Tripura Undergraduate Teachers Challenge Government Termination Orders in Supreme Court

700 Tripura undergraduate teachers challenge termination orders in Supreme Court, alleging 'unlawful and unconstitutional' actions by state government. Petition filed under Article 32 cites 2014 High Court ruling as pivotal. Investigation ongoing into alleged fraud.

In a legal development concerning 700 undergraduate teachers from Tripura, they have taken their grievances to the Supreme Court, challenging the termination orders issued by the state government in 2017 and 2020. These teachers claim that the termination orders were "unlawful and unconstitutional."

Under Article 32 of the Constitution, which guarantees the Right to Constitutional Remedies, the teachers have filed a petition. They point to a previous ruling by the Tripura High Court in 2014, which declared the Employment Policy issued by the state government as "bad in law." This ruling led to the annulment of the appointments of over 10,000 teachers, who were subsequently terminated by the state government.

The teachers contest the application of this policy to their employment, asserting that they were hired in accordance with the prevailing recruitment rules at the time and were not subject to the 2014 High Court judgment.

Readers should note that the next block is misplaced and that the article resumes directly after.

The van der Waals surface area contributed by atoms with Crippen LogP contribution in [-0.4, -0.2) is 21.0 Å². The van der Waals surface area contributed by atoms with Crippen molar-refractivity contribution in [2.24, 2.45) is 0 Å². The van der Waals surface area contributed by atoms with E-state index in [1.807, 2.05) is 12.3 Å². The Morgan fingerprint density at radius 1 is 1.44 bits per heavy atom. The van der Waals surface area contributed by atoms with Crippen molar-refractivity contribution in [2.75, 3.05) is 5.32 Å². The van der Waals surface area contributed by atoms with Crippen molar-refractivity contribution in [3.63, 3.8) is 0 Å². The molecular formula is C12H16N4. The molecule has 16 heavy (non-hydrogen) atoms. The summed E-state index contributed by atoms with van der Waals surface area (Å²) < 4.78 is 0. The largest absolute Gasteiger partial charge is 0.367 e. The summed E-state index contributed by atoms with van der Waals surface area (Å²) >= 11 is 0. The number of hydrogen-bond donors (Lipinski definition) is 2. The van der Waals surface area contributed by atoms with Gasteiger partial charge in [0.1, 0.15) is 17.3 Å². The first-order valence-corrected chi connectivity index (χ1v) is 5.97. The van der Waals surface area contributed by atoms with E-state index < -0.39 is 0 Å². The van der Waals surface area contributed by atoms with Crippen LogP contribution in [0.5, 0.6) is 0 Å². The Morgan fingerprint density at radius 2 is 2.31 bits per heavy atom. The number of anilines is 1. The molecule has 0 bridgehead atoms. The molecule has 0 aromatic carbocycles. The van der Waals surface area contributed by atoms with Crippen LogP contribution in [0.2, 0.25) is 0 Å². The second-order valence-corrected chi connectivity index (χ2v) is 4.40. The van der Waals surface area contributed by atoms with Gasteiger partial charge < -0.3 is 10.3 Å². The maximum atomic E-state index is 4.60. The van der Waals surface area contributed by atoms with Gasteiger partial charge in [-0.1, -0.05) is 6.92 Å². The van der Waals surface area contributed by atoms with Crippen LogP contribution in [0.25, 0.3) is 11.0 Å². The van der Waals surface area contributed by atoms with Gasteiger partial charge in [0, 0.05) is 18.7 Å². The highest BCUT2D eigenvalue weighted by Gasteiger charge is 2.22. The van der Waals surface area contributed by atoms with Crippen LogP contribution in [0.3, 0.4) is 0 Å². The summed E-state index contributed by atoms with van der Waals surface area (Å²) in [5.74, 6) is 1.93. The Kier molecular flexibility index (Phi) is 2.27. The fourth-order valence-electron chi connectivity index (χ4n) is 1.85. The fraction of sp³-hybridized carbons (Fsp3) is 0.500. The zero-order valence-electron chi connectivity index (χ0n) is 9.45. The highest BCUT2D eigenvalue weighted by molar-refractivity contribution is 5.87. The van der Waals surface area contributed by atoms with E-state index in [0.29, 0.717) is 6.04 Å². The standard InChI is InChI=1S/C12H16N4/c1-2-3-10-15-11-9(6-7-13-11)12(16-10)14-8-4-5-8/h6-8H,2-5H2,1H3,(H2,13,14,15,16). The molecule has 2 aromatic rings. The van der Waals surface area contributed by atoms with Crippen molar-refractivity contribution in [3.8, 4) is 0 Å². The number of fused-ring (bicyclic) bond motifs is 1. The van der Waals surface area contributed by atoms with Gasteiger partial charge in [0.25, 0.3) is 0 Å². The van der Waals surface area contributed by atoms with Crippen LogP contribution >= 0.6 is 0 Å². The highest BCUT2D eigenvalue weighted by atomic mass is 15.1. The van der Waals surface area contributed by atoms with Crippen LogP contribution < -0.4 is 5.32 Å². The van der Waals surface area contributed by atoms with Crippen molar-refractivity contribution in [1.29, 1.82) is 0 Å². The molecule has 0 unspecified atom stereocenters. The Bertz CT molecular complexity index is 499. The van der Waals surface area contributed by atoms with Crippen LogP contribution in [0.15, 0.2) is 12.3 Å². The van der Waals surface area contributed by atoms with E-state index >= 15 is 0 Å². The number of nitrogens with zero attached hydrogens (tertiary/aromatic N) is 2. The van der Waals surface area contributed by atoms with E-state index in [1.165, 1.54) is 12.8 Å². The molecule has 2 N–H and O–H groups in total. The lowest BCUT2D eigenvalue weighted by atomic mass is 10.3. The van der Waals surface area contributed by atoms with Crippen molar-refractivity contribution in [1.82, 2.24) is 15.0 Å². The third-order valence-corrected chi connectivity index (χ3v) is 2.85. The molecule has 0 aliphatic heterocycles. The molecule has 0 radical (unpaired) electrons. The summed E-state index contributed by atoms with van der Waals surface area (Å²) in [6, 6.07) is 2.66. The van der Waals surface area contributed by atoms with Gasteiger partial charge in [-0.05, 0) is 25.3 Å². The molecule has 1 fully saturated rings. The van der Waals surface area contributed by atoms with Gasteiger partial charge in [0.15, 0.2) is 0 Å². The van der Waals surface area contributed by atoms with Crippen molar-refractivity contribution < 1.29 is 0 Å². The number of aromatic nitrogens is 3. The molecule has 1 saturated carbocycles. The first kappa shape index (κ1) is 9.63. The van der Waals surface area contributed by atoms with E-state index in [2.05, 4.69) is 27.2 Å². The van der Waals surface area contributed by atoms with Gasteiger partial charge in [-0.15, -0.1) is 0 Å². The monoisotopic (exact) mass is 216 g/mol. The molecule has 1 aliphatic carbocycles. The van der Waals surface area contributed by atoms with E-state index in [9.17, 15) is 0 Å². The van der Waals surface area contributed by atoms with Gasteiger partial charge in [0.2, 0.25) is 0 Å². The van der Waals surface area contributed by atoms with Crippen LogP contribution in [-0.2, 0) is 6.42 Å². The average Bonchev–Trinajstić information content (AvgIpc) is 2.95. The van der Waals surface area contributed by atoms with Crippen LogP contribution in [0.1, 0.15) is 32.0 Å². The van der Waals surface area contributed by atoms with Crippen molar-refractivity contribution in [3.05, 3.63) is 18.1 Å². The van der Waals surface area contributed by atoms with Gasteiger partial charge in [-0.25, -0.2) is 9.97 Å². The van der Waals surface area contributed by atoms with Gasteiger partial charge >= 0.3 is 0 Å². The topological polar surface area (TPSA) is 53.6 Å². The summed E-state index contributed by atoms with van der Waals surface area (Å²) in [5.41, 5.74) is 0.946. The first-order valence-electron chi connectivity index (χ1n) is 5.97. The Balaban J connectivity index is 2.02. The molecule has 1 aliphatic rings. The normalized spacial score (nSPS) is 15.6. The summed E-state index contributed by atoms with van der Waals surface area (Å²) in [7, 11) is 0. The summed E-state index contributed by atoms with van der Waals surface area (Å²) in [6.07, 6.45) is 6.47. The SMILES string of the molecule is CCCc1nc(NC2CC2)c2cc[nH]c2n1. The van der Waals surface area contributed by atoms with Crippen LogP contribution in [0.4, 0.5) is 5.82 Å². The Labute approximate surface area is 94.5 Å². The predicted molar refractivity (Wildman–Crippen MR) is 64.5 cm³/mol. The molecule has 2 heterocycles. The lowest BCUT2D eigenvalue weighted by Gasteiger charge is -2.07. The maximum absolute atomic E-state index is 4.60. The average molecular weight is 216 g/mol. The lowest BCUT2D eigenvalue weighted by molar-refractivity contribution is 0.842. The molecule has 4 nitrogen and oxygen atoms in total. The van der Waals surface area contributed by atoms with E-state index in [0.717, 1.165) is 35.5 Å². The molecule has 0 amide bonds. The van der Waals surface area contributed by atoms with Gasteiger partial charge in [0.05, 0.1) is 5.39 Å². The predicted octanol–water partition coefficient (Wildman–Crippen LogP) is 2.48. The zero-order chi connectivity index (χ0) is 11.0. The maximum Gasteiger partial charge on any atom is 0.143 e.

Furthermore, the petitioners argue that they were not informed about the proceedings leading to the High Court judgment, indicating that it was delivered "behind their backs."

Advocates Tarini K Nayak, Amrit Lal Saha, and Aaditya Mishra filed the petition, alleging a significant scam within the Tripura government. They claim that despite the termination of employment, the employment and salary codes of the dismissed teachers remain active. This implies that their monthly salaries are still being deducted from the state treasury and allegedly misused by certain corrupt officials or bureaucrats.

The teachers assert that the Principal Accountant General (Addl.) of Tripura is currently investigating these allegations of fraud.

According to the petition, the terminated teachers find themselves in dire circumstances. More than 160 teachers have purportedly succumbed due to lack of basic sustenance facilities, and many others have tragically taken their own lives, as outlined in the petition.